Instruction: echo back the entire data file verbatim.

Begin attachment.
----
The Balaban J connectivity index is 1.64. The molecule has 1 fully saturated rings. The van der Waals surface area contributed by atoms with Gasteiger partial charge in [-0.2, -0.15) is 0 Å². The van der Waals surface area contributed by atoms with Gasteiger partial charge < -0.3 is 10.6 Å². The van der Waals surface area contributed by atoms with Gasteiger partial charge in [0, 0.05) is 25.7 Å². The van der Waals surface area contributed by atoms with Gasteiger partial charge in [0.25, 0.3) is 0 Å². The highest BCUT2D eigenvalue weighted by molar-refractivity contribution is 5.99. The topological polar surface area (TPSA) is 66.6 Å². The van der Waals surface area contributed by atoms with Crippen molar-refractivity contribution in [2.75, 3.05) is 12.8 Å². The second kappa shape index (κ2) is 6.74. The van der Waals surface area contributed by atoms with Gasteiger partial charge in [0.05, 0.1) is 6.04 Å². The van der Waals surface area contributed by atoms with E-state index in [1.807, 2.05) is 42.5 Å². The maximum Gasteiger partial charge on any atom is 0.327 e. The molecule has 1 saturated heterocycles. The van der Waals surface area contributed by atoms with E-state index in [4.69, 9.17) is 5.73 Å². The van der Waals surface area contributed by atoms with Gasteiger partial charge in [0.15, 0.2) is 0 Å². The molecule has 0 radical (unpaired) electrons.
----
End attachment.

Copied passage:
The Balaban J connectivity index is 1.64. The molecule has 1 fully saturated rings. The van der Waals surface area contributed by atoms with Gasteiger partial charge in [-0.2, -0.15) is 0 Å². The van der Waals surface area contributed by atoms with Gasteiger partial charge < -0.3 is 10.6 Å². The van der Waals surface area contributed by atoms with Gasteiger partial charge in [0, 0.05) is 25.7 Å². The van der Waals surface area contributed by atoms with Gasteiger partial charge in [0.25, 0.3) is 0 Å². The highest BCUT2D eigenvalue weighted by molar-refractivity contribution is 5.99. The topological polar surface area (TPSA) is 66.6 Å². The van der Waals surface area contributed by atoms with Crippen molar-refractivity contribution in [2.75, 3.05) is 12.8 Å². The second kappa shape index (κ2) is 6.74. The van der Waals surface area contributed by atoms with Gasteiger partial charge in [0.05, 0.1) is 6.04 Å². The van der Waals surface area contributed by atoms with E-state index in [1.807, 2.05) is 42.5 Å². The maximum Gasteiger partial charge on any atom is 0.327 e. The molecule has 1 saturated heterocycles. The van der Waals surface area contributed by atoms with E-state index in [4.69, 9.17) is 5.73 Å². The van der Waals surface area contributed by atoms with Gasteiger partial charge in [0.15, 0.2) is 0 Å². The molecule has 0 radical (unpaired) electrons.